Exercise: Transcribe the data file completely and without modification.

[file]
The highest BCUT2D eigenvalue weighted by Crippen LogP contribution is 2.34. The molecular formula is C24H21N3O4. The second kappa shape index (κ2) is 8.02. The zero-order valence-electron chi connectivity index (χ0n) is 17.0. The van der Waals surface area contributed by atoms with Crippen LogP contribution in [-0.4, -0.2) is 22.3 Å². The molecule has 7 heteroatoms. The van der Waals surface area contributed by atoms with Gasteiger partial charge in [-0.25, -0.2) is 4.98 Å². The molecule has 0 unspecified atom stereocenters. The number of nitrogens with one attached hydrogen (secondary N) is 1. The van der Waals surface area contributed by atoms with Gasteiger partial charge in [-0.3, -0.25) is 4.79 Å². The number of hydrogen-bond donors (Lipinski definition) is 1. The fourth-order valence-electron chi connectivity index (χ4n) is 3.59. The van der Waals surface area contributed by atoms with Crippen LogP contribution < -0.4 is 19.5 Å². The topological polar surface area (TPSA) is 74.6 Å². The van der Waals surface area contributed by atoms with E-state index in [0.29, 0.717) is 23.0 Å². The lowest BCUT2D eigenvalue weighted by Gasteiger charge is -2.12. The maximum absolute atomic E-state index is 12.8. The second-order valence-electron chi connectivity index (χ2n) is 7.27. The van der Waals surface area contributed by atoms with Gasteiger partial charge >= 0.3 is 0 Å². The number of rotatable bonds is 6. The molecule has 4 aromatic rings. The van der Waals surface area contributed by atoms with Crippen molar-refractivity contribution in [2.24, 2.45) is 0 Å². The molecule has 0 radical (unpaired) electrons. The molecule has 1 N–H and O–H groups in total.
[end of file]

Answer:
The highest BCUT2D eigenvalue weighted by Crippen LogP contribution is 2.34. The molecular formula is C24H21N3O4. The second kappa shape index (κ2) is 8.02. The zero-order valence-electron chi connectivity index (χ0n) is 17.0. The van der Waals surface area contributed by atoms with Crippen LogP contribution in [-0.4, -0.2) is 22.3 Å². The molecule has 7 heteroatoms. The van der Waals surface area contributed by atoms with Gasteiger partial charge in [-0.25, -0.2) is 4.98 Å². The molecule has 0 unspecified atom stereocenters. The number of nitrogens with one attached hydrogen (secondary N) is 1. The van der Waals surface area contributed by atoms with Gasteiger partial charge in [-0.3, -0.25) is 4.79 Å². The number of hydrogen-bond donors (Lipinski definition) is 1. The fourth-order valence-electron chi connectivity index (χ4n) is 3.59. The van der Waals surface area contributed by atoms with Crippen LogP contribution < -0.4 is 19.5 Å². The topological polar surface area (TPSA) is 74.6 Å². The van der Waals surface area contributed by atoms with E-state index in [0.29, 0.717) is 23.0 Å². The lowest BCUT2D eigenvalue weighted by Gasteiger charge is -2.12. The maximum absolute atomic E-state index is 12.8. The second-order valence-electron chi connectivity index (χ2n) is 7.27. The van der Waals surface area contributed by atoms with Gasteiger partial charge >= 0.3 is 0 Å². The number of rotatable bonds is 6. The molecule has 4 aromatic rings. The van der Waals surface area contributed by atoms with Crippen molar-refractivity contribution in [2.24, 2.45) is 0 Å². The molecule has 0 radical (unpaired) electrons. The molecule has 1 N–H and O–H groups in total.